With not enough doctors, nurse practitioners, physician assistants, and midwives have taken on the role of providing primary care. “Someone had to do the work. The patients were still there. The illnesses were still there,” he says.

Probst has started youth clubs in the local schools to get young people interested in careers in healthcare in hopes they will stay in rural New Mexico. He also talks to students at the physician assistant program at the University of New Mexico in Albuquerque. “We’re in the trenches, on the frontline. The problem in underserved healthcare is there are no resources and you have to do a lot with nothing,” he says.

A connection with patients

The three providers featured in the film work with many people who would otherwise be left out of the healthcare system. They develop relationships with some of the most marginalized patients. Hayes is surprised by the reaction of some people to the film who marvel at the connections between the providers and their patients.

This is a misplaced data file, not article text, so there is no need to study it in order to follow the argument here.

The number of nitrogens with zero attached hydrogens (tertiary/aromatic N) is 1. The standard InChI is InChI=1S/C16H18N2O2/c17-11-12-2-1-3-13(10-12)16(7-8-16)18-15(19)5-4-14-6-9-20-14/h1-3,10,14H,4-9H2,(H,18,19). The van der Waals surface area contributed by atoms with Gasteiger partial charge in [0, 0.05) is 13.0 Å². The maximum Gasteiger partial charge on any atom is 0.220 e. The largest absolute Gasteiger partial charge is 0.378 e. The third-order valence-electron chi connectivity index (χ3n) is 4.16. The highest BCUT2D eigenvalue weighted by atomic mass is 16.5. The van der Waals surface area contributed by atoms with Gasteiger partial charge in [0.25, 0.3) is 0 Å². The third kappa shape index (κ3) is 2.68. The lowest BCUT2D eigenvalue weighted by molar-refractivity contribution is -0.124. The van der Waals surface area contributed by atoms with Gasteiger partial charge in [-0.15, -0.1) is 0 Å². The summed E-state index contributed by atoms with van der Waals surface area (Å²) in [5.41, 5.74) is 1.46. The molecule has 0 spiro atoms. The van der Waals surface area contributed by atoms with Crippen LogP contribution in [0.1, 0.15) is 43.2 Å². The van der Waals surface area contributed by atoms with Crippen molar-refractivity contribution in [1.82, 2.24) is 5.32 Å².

“This is what family medicine does. We take care of patients, we develop these relationships,” Hayes says.

Chris Ruge’s nurse practitioner’s position at El Centro is funded by Project ECHO (Extension for Community Healthcare Outcomes), a program being run there and at five other clinics. With the funding, Ruge is able to offer 24-hour access to care for the most in-need patients. They are patients whose needs can’t be addressed in a 15-minute office visit, he says in the film. The program allows him to make home visits.

His patients at times bring him to tears. There’s 33-year-old Cheri who is trying to get sober, but so far keeps relapsing, and her 13-year-old son. Ruge tells his wife, a nurse midwife at El Centro, that it’s like watching a patient sink in quicksand while he sits on solid ground.

If he thought it would make a difference, he’d take them into his own home, says Ruge, who is constantly wondering if funding for Project Echo will continue. “If it ended, it will likely lead to the early death of a lot of our patients,” he says.

In addition to the broadcast on PBS, Independent Lens and the Corporation for Public Broadcasting will present The Providers as part of Indie Lens Pop-Up, a neighborhood series that brings people together for free film screenings and community-driven conversations.